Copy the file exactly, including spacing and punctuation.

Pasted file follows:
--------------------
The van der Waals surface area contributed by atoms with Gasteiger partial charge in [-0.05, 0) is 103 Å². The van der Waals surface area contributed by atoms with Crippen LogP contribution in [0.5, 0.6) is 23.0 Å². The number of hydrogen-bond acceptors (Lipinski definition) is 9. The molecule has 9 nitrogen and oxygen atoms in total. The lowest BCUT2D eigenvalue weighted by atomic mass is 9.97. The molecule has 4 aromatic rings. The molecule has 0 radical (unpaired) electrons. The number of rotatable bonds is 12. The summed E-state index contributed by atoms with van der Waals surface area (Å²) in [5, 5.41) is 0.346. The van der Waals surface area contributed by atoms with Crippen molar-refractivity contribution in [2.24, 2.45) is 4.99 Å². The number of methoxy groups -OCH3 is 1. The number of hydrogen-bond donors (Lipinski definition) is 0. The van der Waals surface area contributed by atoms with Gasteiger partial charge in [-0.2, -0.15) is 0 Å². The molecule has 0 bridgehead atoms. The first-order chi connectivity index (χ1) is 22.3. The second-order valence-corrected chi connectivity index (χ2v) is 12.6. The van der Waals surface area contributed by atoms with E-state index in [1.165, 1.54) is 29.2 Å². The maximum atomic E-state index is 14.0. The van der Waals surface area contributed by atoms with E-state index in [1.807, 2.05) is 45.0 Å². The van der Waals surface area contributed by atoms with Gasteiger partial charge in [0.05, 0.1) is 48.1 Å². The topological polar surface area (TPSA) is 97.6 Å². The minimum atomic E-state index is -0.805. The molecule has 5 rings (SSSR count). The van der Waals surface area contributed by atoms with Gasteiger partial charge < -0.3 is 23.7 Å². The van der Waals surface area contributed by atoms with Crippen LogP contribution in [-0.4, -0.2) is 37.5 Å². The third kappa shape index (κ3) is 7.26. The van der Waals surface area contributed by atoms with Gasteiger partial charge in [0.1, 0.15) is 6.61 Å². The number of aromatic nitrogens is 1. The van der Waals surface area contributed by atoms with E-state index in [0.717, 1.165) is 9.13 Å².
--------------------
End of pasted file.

The van der Waals surface area contributed by atoms with Gasteiger partial charge in [-0.05, 0) is 103 Å². The van der Waals surface area contributed by atoms with Crippen LogP contribution in [0.5, 0.6) is 23.0 Å². The number of hydrogen-bond acceptors (Lipinski definition) is 9. The molecule has 9 nitrogen and oxygen atoms in total. The lowest BCUT2D eigenvalue weighted by atomic mass is 9.97. The molecule has 4 aromatic rings. The molecule has 0 radical (unpaired) electrons. The number of rotatable bonds is 12. The summed E-state index contributed by atoms with van der Waals surface area (Å²) in [5, 5.41) is 0.346. The van der Waals surface area contributed by atoms with Crippen molar-refractivity contribution in [2.24, 2.45) is 4.99 Å². The number of methoxy groups -OCH3 is 1. The number of hydrogen-bond donors (Lipinski definition) is 0. The van der Waals surface area contributed by atoms with Gasteiger partial charge in [-0.2, -0.15) is 0 Å². The molecule has 0 bridgehead atoms. The first-order chi connectivity index (χ1) is 22.3. The second-order valence-corrected chi connectivity index (χ2v) is 12.6. The van der Waals surface area contributed by atoms with E-state index in [1.165, 1.54) is 29.2 Å². The maximum atomic E-state index is 14.0. The van der Waals surface area contributed by atoms with E-state index in [1.807, 2.05) is 45.0 Å². The van der Waals surface area contributed by atoms with Gasteiger partial charge in [0.05, 0.1) is 48.1 Å². The topological polar surface area (TPSA) is 97.6 Å². The minimum atomic E-state index is -0.805. The molecule has 5 rings (SSSR count). The van der Waals surface area contributed by atoms with Gasteiger partial charge < -0.3 is 23.7 Å². The van der Waals surface area contributed by atoms with Crippen LogP contribution in [-0.4, -0.2) is 37.5 Å². The third kappa shape index (κ3) is 7.26. The van der Waals surface area contributed by atoms with Gasteiger partial charge in [0.1, 0.15) is 6.61 Å². The number of aromatic nitrogens is 1. The van der Waals surface area contributed by atoms with E-state index in [0.717, 1.165) is 9.13 Å².